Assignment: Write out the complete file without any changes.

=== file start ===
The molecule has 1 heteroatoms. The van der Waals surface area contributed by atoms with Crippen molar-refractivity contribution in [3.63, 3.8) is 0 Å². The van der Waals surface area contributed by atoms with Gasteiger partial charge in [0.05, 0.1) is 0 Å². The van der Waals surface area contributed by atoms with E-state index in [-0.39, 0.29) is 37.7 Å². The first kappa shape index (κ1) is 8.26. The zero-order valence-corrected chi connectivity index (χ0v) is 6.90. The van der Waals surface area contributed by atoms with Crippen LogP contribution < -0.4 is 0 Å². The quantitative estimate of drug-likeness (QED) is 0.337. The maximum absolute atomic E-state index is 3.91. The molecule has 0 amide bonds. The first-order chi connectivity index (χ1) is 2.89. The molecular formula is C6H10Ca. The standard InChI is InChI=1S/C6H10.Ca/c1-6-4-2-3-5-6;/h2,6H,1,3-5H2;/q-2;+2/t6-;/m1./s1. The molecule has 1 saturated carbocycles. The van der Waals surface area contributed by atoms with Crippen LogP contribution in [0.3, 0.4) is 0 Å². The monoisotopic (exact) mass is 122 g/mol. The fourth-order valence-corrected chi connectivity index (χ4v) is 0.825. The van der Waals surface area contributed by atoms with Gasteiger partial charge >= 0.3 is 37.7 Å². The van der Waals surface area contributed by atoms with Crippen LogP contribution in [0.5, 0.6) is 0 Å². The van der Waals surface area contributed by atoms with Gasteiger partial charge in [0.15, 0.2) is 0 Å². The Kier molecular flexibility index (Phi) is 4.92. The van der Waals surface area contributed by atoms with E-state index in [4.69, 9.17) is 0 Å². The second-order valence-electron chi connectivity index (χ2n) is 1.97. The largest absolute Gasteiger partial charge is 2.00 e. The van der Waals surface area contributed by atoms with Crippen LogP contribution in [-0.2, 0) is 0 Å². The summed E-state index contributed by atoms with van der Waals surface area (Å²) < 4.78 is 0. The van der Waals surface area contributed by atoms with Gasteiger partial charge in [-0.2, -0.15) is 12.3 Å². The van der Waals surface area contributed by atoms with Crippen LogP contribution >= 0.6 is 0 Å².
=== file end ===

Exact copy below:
The molecule has 1 heteroatoms. The van der Waals surface area contributed by atoms with Crippen molar-refractivity contribution in [3.63, 3.8) is 0 Å². The van der Waals surface area contributed by atoms with Gasteiger partial charge in [0.05, 0.1) is 0 Å². The van der Waals surface area contributed by atoms with E-state index in [-0.39, 0.29) is 37.7 Å². The first kappa shape index (κ1) is 8.26. The zero-order valence-corrected chi connectivity index (χ0v) is 6.90. The van der Waals surface area contributed by atoms with Crippen LogP contribution < -0.4 is 0 Å². The quantitative estimate of drug-likeness (QED) is 0.337. The maximum absolute atomic E-state index is 3.91. The molecule has 0 amide bonds. The first-order chi connectivity index (χ1) is 2.89. The molecular formula is C6H10Ca. The standard InChI is InChI=1S/C6H10.Ca/c1-6-4-2-3-5-6;/h2,6H,1,3-5H2;/q-2;+2/t6-;/m1./s1. The molecule has 1 saturated carbocycles. The van der Waals surface area contributed by atoms with Crippen LogP contribution in [0.3, 0.4) is 0 Å². The monoisotopic (exact) mass is 122 g/mol. The fourth-order valence-corrected chi connectivity index (χ4v) is 0.825. The van der Waals surface area contributed by atoms with Gasteiger partial charge >= 0.3 is 37.7 Å². The van der Waals surface area contributed by atoms with Crippen LogP contribution in [0.5, 0.6) is 0 Å². The van der Waals surface area contributed by atoms with Gasteiger partial charge in [0.15, 0.2) is 0 Å². The Kier molecular flexibility index (Phi) is 4.92. The van der Waals surface area contributed by atoms with E-state index in [4.69, 9.17) is 0 Å². The second-order valence-electron chi connectivity index (χ2n) is 1.97. The largest absolute Gasteiger partial charge is 2.00 e. The van der Waals surface area contributed by atoms with Crippen LogP contribution in [-0.2, 0) is 0 Å². The summed E-state index contributed by atoms with van der Waals surface area (Å²) < 4.78 is 0. The van der Waals surface area contributed by atoms with Gasteiger partial charge in [-0.2, -0.15) is 12.3 Å². The van der Waals surface area contributed by atoms with Crippen LogP contribution >= 0.6 is 0 Å².